Recommendations to PetSmart to Refine their Strategy using the Four Actions Framework

Raise: Continue to focus on services and add to these based on trends. For example pet obesity is a big trend hence providing pet diet plans and support will grow the pet food (diet meals for pets) vertical as well as services vertical (customer support), which is recurring revenue and ties into their current strategy. A limitation of this suggestion is that existing diet plans companies can easily enter this market with some modifications to their food to cater to animals.

Create: Provide pet super stores: hotel, grooming and hospital all in one. Owners will be willing to come to pet super stores. Based on maximum revenue based on location super stores that are a one stop shop for all pet owners can attract and even take away from mom and pop stores. Visiting vets from Banfield (PetSmart's already existing pet hospital) can be a part of this super store. This will also increase revenue for other verticals. For example, after the dog is treated at the vet the owner may pamper him or her at the spa and then buy the month’s food supply at the pet supply store. A limitation of this suggestion is that a lot of capital is required to create this and Francis is already working on expanding his pet hotels so this suggestion can probably wait once that is implemented and a detailed cost-benefit analysis of this suggestion is carried out.

Raise: Owners like to be a part of the pet grooming ritual as it fills an emotional need for the owners. Provide see -through rooms where owners can watch pets being groomed or trained while they wait (instead of waiting in waiting rooms). Remember, this is a business that caters to human needs through the pet. Feelings of belonging, care and connections are expressed through pets and sharing in these activities only strengthens the connection. A limitation of this suggestion is that this may be a small market (or not). In today’s busy world few may want to watch their pets being groomed. Again market research and testing will clarify this point.

Eliminate: As only 2% of their revenue comes from selling other pets such as birds and fish, etc evaluate if you still want to keep that business or use the revenue from there to better focus on the lucrative services, supplies and food verticals at PetSmart. A limitation of this suggestion is that this will change or limit the scope to only dogs and cats.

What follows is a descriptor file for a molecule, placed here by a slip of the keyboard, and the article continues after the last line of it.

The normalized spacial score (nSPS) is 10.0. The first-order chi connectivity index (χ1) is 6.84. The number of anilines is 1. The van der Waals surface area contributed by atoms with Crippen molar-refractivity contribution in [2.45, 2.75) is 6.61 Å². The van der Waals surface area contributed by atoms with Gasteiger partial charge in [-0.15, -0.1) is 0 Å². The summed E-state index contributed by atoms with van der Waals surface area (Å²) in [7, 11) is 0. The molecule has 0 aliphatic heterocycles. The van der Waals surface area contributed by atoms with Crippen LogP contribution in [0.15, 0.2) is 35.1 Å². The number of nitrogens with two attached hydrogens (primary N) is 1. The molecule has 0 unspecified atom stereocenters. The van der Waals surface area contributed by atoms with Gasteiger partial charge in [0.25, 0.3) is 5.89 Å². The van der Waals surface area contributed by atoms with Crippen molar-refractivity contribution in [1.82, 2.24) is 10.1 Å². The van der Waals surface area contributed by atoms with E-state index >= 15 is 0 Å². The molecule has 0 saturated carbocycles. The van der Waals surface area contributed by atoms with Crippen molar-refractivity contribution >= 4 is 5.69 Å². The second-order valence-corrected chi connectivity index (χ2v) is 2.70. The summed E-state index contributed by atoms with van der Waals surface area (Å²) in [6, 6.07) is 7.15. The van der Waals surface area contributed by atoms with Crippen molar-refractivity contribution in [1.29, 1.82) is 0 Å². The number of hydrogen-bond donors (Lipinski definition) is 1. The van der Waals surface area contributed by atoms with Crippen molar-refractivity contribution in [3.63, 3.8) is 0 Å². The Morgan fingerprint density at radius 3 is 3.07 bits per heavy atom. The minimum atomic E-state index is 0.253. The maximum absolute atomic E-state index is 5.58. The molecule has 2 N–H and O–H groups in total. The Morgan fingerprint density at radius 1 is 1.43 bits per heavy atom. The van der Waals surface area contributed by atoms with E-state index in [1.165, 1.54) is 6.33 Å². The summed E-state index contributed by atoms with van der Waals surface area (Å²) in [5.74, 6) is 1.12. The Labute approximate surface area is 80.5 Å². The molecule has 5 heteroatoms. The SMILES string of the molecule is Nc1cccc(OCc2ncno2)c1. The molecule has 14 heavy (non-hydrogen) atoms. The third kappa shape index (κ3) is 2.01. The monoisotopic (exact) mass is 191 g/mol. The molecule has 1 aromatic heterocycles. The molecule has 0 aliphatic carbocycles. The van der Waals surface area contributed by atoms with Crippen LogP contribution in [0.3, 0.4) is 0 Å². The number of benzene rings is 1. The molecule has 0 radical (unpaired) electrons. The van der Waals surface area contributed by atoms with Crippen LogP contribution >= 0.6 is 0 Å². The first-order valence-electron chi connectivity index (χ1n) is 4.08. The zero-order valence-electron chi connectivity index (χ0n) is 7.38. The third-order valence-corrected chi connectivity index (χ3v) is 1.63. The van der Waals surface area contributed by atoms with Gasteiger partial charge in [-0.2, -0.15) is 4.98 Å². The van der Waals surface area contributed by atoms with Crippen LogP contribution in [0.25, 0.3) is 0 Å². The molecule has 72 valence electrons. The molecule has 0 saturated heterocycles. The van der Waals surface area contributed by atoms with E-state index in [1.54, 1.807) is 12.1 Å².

31Mar/110

Trends in Web 2.0: Part 2 of 2

This is continuation of an earlier post on my learnings at the Web 2.0 Expo.

4. Mobile Payment is a big deal: Osama Bedier, Google's VP of Payments, gave an excellent presentation on the future of mobile payments. Mobiles are everywhere (more mobiles in the world than toothbrushes) and Bedier gave an example of how Tesco lets its customers scan the products in their shopping carts with an app (image on right; great example of how online data integrates with offline data). Total payment is computed by adding up all the items in the shopping cart but online payment is still not possible. Bedier suggests that online payments need to revert to old school thinking where you could visit your local grocery store and the owner recognizes you and suggests your favorites or tells you when the item that you couldn't get will come in or if you want it now where else will you get it and even let's you pay later if you forgot your wallet.

5.Sentiment Tracking and Analysis: As the internet becomes a two- way communication channel in the future measure human sentiment is a critical part of measuring engagement. Rosalind Picard, CEO of Affectiva,Inc has a glove that is a wearable, wireless biosensor that measures emotional arousal via skin conductance that grows higher during states such as excitement, attention or anxiety and lower during states such as boredom or relaxation. As it increases during excitement and anxiety she also tracks facial emotion to differentiate the positive from the negative emotion. You can try out this for yourself in the Forbes study.

6. Localization and Social commerce will be a bigger part of  e-Commerce: Dane Glasgow of eBay stated  how localization has helped eBay better cater to its customers and Susan Gregg Koger of ModCloth gave examples of how social commerce has increased customer participation and purchases in clothing and accessories at ModCloth.

eBay acquired Milo to better provide localization services. This helped eBay better serve customers who are in the cross channel - use online resources to research products they want and then go to the local store to buy them- and are important as the segment grows 5X/year.

ModCloth uses three tactics of social commerce to better serve its customers. The first is customers to name the dress/apparel and the winner gets it free. The second is to provide reviews with a twist by encouraging customers to upload pictures of themselves with the product. This encourages self expression and makes it personal. The third is to "act as a buyer" and decide if a product should be bought or skipped. This creates an online product line that is relevant and chosen by the customers who most probably will buy it as they participated in the buying decision.